Well, she should if she doesn’t want to anger Osun.

As she represented  Osun at the Grammy awards and also in her Lemonade video, Beyonce is therefore now Yoruba and so should follow our customs and traditions especially now that Osun has blessed her with Sir Taiwo Carter and Rumi Kehinde Carter. Osun is a Yoruba river deity and one of her realms is fertility. When you go to a Yoruba deity for a request, and that request is granted, you have to give some honour to the deity.  Those twins belong to Osun.

Taiwo and Kehinde are Yoruba names given to twins in the order that they are born. First out is Taiwo, and then Kehinde. Although Kehinde is said to be the one with more authority who gave Taiwo the command to exit the womb.

We have a long history with twins, once said to be a taboo as were triplets, Yoruba love and honour of twins has prevailed for centuries, which must have become inevitable  given the rate that Yorubas have twins. Practically every Yoruba household has twins. A Yoruba town Igbo Ora is said to have the highest occurrence of fraternal twins in the world. We even  have names for the children born after twins. Idowu is the next child after twins, Alaba is after Idowu, and  Idogbe is after Alaba. 

And we have a special song  just for twins that Beyonce can sing at Taiwo and Kehinde Carter’s traditional Yoruba naming ceremony. This saxophonist renders it beautifully:



The words to the Yoruba twins song :


The song translation: “I have palm oil, i have beans X2, I am not scared X2,  to give birth to twins, I have palm oil, I have beans”. Twins tend to be born smaller  than singleton babies  and good early nutrition was recognised as key to their ability to thrive as children.


Twins also have their own Oriki. Every Yoruba born has an Oriki. More on that later.


As for the naming ceremony  Shola Ola has written his explanation of the Yoruba Naming Ceremony: 

The Yoruba culture and tradition has some basic standards that need to be performed in the form of rites upon the arrival of a new life into the world. they believe that performing the rites and rituals will prepare the way of the new born child into the world from the seen and the unseen dangers of the future, and also procure good fortune for the child.

The Yoruba people also consult the Ifa oracle to know the things that the child should do, and things the child should not do, things to eat, and things that the child must stay clear of. All these are done to ward off the uncertainties that might want to affect the child in the future. Unlike the western world, the Yoruba people don’t usually disclose the gender of a child until after delivery. This is still practice among the Yoruba people.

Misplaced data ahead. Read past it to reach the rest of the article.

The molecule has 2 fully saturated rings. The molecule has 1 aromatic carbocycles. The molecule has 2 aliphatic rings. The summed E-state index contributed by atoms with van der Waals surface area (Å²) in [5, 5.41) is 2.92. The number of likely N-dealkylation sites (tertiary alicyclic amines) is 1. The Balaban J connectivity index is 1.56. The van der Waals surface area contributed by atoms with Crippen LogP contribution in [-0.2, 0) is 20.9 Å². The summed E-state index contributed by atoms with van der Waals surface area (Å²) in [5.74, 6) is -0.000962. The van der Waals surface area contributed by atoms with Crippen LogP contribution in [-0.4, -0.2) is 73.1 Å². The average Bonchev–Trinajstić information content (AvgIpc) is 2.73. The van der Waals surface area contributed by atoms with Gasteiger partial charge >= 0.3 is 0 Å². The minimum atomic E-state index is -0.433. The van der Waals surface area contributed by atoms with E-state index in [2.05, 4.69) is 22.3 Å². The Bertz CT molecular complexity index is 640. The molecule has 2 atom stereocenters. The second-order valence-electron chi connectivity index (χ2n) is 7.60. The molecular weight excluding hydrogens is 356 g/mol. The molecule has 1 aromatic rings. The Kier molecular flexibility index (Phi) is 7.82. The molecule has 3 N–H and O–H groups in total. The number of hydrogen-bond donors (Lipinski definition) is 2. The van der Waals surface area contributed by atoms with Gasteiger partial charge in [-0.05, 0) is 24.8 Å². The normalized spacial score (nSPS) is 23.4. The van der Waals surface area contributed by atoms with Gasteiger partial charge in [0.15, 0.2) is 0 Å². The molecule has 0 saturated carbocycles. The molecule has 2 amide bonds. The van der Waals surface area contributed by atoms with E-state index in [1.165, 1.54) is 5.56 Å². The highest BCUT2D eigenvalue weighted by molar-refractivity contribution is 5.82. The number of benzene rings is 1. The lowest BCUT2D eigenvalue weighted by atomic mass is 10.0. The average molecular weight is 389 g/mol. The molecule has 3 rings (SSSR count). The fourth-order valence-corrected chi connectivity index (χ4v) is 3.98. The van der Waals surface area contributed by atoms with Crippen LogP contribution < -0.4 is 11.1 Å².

In the motherland upon the delivery of the child, the father of the child would be given the placenta (ibi omo) to go and bury in the forest where no one knows about except the father. the Yoruba people usually say it as an adage that ojo ti a ba ri ibi ni ibi wo ile which means it is the day that a placenta is seen, that it is buried. That is why it is a necessity for the father of the child to be around at the time of delivery, and if there is an impromptu delivery and the father of the child is not around, the next in line to take the placenta to bury would be a close trusted family member. Most times it is the brother or grandfather that get to dispose and bury the placenta.


After it is confirmed that  both mother and  child are well,  what next is the preparation for the naming ceremony of the baby which holds in the next 7days after the child is born.

For the naming ceremony, some major items are needed for the prayers and declaration for the child on the day of the naming ceremony.  

  • Kola nut: used to pray for long life for the child
  • Alligator pepper: used to pray for fruitfulness for the child
  • Aadun: used to pray for sweetness in the life of the child
  • Bitter kola: also used to pray for longevity of life for the child
  • Palm Wine: used to pray for the strength and cheeriness for the child
  • Salt: used to declare sweet taste into the life of the child
  • Honey: used to declare also sweetness into the child’s life
  • Sugarcane: used to declare good health and enjoyment for the child
  • Water: used to pray for coolness and peace of mind for the child
  • Palm oil: used to pray for softness and calmness for the child destiny
  • Money: used to pray for riches and wealth for the child

After the elders have prayed and made declarations they would give the names chosen for the baby.

In Yoruba culture, some certain born child or children have names already before any additional name. twins for example have their special name before any additional name. the first will be called Taiwo while the second will be called Kehinde. Aside from twins born children, there are some babies with special already names upon delivery, and that is basically derived from the nature of their birth and the aura or the omen of their delivery times. After using all the items provided to pray for the child and make declarations, the child will be named and from that moment on the child has a name.


So there you have it. Names , traditions, songs, Oriki and items for naming ceremony laid out in one article. Osun has been gracious and given the twins. Beyonce, over to you. Please do the needful.

Shola Ola’s Education Fund Appeal

My Fathers My Mothers My Brothers And My Sisters, this your son need any help y’all can offer to propel in his studies so as to keep being useful to the Yoruba nation, please help with whatever Eledumare lay into your heart. May God Almighty Bless yall in return…🙏🏾🙏🏾🙏🏾




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